Set up a connection between a low-code app and your Python or R model
#4 Integrate UbiOps with Betty Blocks.
It can be hard and complicated to turn a Python or R model into an end-to-end application.
You need to develop a front-end and a connection between the front-end and the model before the application can be used at all. An easy way of developing a front-end for your application is making use of low-code platforms. However, low-code platforms don’t include functionality for AI and rely on integrations with other tools.
One of the tools that could be used for adding AI functionality is UbiOps. UbiOps turns your model or script into a live service. Taking the hassle out of things like VM configuration, managing code dependencies, version control, API management, and security. Another advantage UbiOps has is that there are no IT costs. Click this link for more information about UbiOps.
The low code app we’ll be using in this article is the Betty Blocks platform. Betty Blocks aims to make it possible for everyone to work on application development. More information about Betty Blocks can be found here.
Say you have created an object detection model, which is able to recognize objects in an image and count the number of objects that are in that image. In this article, we won’t build an entire application, but we’ll explain how to set up a connection between Betty Blocks and UbiOps so you can build your app around it.
In this case, the app will have a low-code front end with a model behind it that you can upload pictures to, to see which objects are detected, and how many of them are detected.
To build this yourself you need:
1. Upload your code to UbiOps, and create an API token with the right permissions
You can find the pre-trained and ready-to-go object detection model here. If you use the import/export functionality in UbiOps to import the model and its settings, no further adjustments are needed. After the model has finished building, it is available for requests straight away.
To make requests to the model, we must first create a service user and assign the right permissions. To do this, click the button “Permissions” in the menu bar on the left, then click “API Tokens” -> “Add token” and create a token with at least the
“deployment-request-user” role assigned. Make sure it looks like the picture below.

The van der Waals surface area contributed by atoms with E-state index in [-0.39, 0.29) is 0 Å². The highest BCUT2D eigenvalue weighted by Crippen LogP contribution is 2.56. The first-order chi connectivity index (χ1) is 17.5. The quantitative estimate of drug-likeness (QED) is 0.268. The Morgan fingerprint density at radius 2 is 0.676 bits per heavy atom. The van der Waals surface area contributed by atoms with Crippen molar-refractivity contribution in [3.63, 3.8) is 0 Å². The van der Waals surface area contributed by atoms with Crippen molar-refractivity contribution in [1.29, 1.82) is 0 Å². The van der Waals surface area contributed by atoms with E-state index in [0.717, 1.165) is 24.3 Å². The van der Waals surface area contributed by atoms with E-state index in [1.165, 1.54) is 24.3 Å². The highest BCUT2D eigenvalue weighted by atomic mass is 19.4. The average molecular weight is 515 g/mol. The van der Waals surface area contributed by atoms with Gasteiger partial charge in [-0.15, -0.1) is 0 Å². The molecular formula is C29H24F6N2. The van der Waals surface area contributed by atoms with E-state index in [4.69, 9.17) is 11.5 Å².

When the model has finished building, you can now copy the API endpoint from the ‘general’ page of your deployment. (see picture below)
In case you imported the entire model as explained in this guide, you probably did not see what the required input and output formats are. You can find this under your deployment -> general -> “Input/Output”, or copy the input format from here (JSON):
This means that the model expects something with the name “image_base64”, and with data type “string”. We are using a deployment with a string input because Betty Blocks’ API is not able to send files.
Now that the model has an API endpoint, the next step is to create a connection between Betty Blocks and UbiOps.
2. Define an HTTPS web service
In order to create a connection, we need to add a web service with one endpoint to Betty Blocks. The web service connects UbiOps with Betty Blocks and the endpoint is used to make the actual requests to the deployment we have just created. You can add multiple endpoints to one web service.
In order to create an HTTPS connection in Betty Blocks, click the “Tools” -> “Webservices” button in the bottom left.
After that, we need to define the web service. Fill in the following parameters:
|COPY YOUR DEPLOYMENT ENDPOINT HERE
|Your API token with the deployment-request-user
After filling everything in, click save. Our web service configuration should look like this:
After our web service is defined and created, we can start defining the API endpoint
|Value: Leave blank
As explained before, Betty Blocks’ API is not able to send files. So the first thing that must be done before we can test our integration is to convert the image shown below to a base64 format. You can do this via this link.
When everything is done, our WebserviceEndpoint should look like this:
You can test the connection by clicking the “Run test” button in the top right and entering the base64 string you have just created or copied and entering it as a value.
The response of the test should look as follows:
So there you have it. We have successfully integrated UbiOps with Betty Blocks.
This article can be used as a base for integrating other types of models as well.
Now you can build your own application around this API call, and include AI in your low-code front-end application. For any questions don’t hesitate to reach out to us via slack or via our contact page. Thanks for reading!